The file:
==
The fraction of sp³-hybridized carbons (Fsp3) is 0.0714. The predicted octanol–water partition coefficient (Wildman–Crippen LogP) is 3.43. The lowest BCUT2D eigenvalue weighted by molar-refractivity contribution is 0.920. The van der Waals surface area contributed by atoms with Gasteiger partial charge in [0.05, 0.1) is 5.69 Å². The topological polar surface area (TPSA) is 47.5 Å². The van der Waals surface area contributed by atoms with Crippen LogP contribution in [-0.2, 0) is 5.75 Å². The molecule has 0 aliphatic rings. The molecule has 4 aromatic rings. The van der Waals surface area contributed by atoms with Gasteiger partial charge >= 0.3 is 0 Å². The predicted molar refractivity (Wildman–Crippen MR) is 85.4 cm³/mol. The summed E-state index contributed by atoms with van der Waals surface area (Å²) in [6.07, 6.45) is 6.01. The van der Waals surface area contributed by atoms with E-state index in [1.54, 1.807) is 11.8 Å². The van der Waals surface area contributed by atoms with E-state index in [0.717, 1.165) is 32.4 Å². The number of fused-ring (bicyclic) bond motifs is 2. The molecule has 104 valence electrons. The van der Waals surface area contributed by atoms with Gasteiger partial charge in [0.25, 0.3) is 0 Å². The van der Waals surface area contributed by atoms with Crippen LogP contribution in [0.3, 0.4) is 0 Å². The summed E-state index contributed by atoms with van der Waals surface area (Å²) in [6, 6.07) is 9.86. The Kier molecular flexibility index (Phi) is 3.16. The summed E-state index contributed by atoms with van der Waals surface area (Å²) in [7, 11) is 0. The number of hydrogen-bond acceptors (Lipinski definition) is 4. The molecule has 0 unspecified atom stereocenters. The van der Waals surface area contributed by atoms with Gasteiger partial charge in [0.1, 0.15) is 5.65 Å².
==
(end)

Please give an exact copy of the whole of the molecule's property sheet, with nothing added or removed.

The fraction of sp³-hybridized carbons (Fsp3) is 0.0714. The predicted octanol–water partition coefficient (Wildman–Crippen LogP) is 3.43. The lowest BCUT2D eigenvalue weighted by molar-refractivity contribution is 0.920. The van der Waals surface area contributed by atoms with Gasteiger partial charge in [0.05, 0.1) is 5.69 Å². The topological polar surface area (TPSA) is 47.5 Å². The van der Waals surface area contributed by atoms with Crippen LogP contribution in [-0.2, 0) is 5.75 Å². The molecule has 0 aliphatic rings. The molecule has 4 aromatic rings. The van der Waals surface area contributed by atoms with Gasteiger partial charge >= 0.3 is 0 Å². The predicted molar refractivity (Wildman–Crippen MR) is 85.4 cm³/mol. The summed E-state index contributed by atoms with van der Waals surface area (Å²) in [6.07, 6.45) is 6.01. The van der Waals surface area contributed by atoms with E-state index in [1.54, 1.807) is 11.8 Å². The van der Waals surface area contributed by atoms with E-state index in [0.717, 1.165) is 32.4 Å². The number of fused-ring (bicyclic) bond motifs is 2. The molecule has 104 valence electrons. The van der Waals surface area contributed by atoms with Gasteiger partial charge in [0.25, 0.3) is 0 Å². The van der Waals surface area contributed by atoms with Crippen LogP contribution in [0.3, 0.4) is 0 Å². The summed E-state index contributed by atoms with van der Waals surface area (Å²) in [6, 6.07) is 9.86. The Kier molecular flexibility index (Phi) is 3.16. The summed E-state index contributed by atoms with van der Waals surface area (Å²) in [7, 11) is 0. The number of hydrogen-bond acceptors (Lipinski definition) is 4. The molecule has 0 unspecified atom stereocenters. The van der Waals surface area contributed by atoms with Gasteiger partial charge in [0.1, 0.15) is 5.65 Å².